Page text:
Wednesday, September 1, 2010

Who to blame for sugar price hike?

Sugar prices are hovering at around Rs 90 per kg and it is difficult to determine which of the key players is to blame: the government, including TCP, the sugar mill owners, the stockists, the wholesalers, or the retailers. Background interviews with officials and private sector stakeholders, however, do establish the fact that sugar price is at an artificially high level and someone is making windfall profits during Ramazan.

"The government is unable to control the rising price of sugar, which is as high as Rs 90 per kg in some parts of the country. The large stockists, who purchased sugar from mills and stocked it in their respective mills, are to blame," said an official who has been closely monitoring the sugar situation. The Cabinet, which is scheduled to meet on Wednesday, is expected to take up the issue of rising sugar price.

The Ministry of Industries and Production (MoI&P) which according to the Rules of Business is also responsible for taking measures to keep prices of essential items at a reasonable level is not accepting any responsibility for the price hike. Some officials of MoI&P told this correspondent that it is the responsibility of provincial governments to have check on prices through administrative measures and not that of the federal government.

The Pakistan Sugar Mills Association (PSMA), which was invariably blamed for manipulating sugar prices in the past, claimed that the industry sold 95 percent of sugar stocks at low rates and the current high price does not benefit the mill owners. "The failure of Trading Corporation of Pakistan (TCP) to import sugar well in time has increased market prices. Mills have hardly any stocks. Prices will stabilise if and when TCP sugar arrives," said PSMA Chairman Iskandar Khan while talking to Business Recorder. However, TCP Chairman Anjum Bashir, who was present in the federal capital on Tuesday, acknowledged that the delay of sugar import might have contributed to its current high price.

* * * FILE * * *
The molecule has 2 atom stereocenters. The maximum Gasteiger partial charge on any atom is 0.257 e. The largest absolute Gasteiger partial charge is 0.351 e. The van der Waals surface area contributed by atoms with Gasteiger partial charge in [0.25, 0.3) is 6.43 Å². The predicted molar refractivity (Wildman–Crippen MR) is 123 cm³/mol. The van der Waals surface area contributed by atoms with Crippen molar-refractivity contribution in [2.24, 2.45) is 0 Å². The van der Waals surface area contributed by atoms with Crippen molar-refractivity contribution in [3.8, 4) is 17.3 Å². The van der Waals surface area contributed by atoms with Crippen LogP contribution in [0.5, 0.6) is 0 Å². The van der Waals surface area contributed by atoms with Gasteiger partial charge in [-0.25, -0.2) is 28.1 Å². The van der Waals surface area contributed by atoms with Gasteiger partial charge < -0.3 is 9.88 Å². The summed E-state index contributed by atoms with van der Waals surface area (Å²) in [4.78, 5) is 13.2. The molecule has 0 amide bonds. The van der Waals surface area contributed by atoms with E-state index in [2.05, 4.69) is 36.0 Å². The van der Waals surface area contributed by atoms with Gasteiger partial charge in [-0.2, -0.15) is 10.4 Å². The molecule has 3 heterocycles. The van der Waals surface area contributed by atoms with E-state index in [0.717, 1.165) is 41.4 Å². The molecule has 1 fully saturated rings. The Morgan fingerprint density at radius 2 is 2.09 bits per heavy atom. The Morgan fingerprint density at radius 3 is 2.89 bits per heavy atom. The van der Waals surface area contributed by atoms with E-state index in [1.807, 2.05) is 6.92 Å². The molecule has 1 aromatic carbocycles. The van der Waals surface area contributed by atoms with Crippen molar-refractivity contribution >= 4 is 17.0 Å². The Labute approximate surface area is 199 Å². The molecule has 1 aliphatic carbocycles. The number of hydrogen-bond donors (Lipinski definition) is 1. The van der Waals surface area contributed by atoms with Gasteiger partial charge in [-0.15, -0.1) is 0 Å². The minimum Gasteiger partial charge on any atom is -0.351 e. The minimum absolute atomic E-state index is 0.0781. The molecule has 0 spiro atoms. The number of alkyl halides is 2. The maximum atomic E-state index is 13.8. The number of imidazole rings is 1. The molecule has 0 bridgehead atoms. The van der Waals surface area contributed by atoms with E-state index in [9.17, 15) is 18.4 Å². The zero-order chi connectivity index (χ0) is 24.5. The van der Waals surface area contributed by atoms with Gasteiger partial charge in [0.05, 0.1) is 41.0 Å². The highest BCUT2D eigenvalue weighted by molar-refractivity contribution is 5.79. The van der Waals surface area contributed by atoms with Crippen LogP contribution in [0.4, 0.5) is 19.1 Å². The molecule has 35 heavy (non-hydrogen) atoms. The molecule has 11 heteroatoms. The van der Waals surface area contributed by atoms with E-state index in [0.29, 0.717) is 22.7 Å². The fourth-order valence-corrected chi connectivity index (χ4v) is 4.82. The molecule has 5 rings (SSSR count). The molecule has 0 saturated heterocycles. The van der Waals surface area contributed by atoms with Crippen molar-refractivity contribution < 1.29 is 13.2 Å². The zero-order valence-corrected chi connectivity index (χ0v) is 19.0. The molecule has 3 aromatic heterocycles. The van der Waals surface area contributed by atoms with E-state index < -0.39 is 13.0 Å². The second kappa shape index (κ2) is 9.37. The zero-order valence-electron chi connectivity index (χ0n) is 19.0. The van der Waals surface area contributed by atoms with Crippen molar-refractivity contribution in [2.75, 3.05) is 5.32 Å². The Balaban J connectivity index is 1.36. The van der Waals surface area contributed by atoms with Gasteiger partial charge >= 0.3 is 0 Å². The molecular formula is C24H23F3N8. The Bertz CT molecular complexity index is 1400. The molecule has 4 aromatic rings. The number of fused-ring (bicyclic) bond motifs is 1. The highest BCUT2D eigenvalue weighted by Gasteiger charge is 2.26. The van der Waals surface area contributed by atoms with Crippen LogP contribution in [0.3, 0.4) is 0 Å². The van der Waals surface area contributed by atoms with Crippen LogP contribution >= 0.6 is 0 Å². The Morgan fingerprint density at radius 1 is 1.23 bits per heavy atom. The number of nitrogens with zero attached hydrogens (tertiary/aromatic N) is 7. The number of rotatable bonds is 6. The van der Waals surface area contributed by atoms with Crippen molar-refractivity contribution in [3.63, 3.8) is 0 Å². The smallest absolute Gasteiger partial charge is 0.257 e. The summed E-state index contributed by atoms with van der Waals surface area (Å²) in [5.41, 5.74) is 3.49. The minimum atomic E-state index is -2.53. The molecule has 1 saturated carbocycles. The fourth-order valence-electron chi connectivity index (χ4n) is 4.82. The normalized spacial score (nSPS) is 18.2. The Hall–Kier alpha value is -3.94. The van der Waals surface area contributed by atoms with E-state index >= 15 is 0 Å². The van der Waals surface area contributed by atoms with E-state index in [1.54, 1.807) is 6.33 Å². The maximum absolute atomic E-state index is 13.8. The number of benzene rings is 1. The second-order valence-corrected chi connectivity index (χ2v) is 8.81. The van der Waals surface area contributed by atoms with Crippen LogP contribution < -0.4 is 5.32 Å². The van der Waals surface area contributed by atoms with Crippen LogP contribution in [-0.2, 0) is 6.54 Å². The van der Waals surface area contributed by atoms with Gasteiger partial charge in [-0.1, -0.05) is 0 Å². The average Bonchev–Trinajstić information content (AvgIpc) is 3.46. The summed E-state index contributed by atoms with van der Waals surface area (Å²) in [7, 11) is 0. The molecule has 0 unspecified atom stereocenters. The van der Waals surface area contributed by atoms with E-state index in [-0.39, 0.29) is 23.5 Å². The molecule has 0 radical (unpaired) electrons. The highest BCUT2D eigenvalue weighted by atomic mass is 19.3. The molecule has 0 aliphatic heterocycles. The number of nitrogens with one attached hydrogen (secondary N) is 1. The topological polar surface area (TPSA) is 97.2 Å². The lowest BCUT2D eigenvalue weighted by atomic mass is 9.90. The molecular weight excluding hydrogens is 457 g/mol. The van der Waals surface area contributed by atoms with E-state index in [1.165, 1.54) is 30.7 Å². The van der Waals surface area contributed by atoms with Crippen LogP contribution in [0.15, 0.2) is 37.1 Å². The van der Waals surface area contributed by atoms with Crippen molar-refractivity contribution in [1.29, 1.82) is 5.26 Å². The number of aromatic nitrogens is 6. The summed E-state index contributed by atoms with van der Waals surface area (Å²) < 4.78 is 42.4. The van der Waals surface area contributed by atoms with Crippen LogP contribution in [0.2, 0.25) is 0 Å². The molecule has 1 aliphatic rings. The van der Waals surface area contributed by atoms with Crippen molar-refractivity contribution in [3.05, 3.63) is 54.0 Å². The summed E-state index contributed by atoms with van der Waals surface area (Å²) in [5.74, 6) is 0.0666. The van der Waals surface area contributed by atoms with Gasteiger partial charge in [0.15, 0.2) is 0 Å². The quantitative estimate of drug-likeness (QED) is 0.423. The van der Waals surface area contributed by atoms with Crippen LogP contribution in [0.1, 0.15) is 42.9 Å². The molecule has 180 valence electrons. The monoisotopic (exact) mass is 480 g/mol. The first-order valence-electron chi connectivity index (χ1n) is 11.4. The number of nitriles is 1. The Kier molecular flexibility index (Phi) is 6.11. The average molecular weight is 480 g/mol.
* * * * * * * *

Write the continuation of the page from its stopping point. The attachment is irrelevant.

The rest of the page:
"I do not agree that it was TCP's failure; I will rather say that delay in sugar import is one of the reasons for the increase in its price," he added. Lengthy process due to procurement rules in addition to delay in release of funds by the Finance Ministry are the main reasons for the delay in shipment as TCP cannot open LC without funds, he added.

He, however, itemised several other reasons which, he claimed, contributed to an increase in sugar price including higher rates of transportation, destruction of infrastructure due to the floods, excessive oil prices in flood-hit areas and disordered distribution of sugar among the affectees. TCP Chairman said that the provincial governments had picked up only 40 percent of sugar from the TCP so far, which implies that they have sufficient stocks.

In previous meetings of the Cabinet and the ECC, some Cabinet members expressed reservations over the delay in sugar import and demanded a formal probe to establish responsibility. These members will also be present in the cabinet meeting when this issue will come under discussion on Wednesday.

The Cabinet is also expected to ratify the decision taken by the Economic Co-ordination Committee (ECC) on July 20 and 29, 2010. On July 29, the ECC had directed the TCP to complete the ongoing sugar import process of 5,75,000 tons including the already arrived quantity of 2,64,000 tons and make all possible efforts to open tenders of the advertised quantity of 3,75,000 tons of sugar.

TCP implemented the decision of the ECC but it was not provided the required funds to open LCs despite the fact that the ECC asked the Finance Ministry to arrange funds for TCP immediately so that LCs for the tenders could be opened on July 31, and August 7, 2010, respectively.

The ECC had also decided that 100,000 tons of sugar, imported by TCP, would be offloaded in the open market at import price through provincial mechanism starting from July 28, 2010. The provinces were required to arrange payment through their selected dealers as they lift the stocks from TCP well before Ramazan. After completion of the current sugar import process the market forces would be allowed to prevail and the private sector would be encouraged to import sugar.
Copyright Business Recorder, 2010

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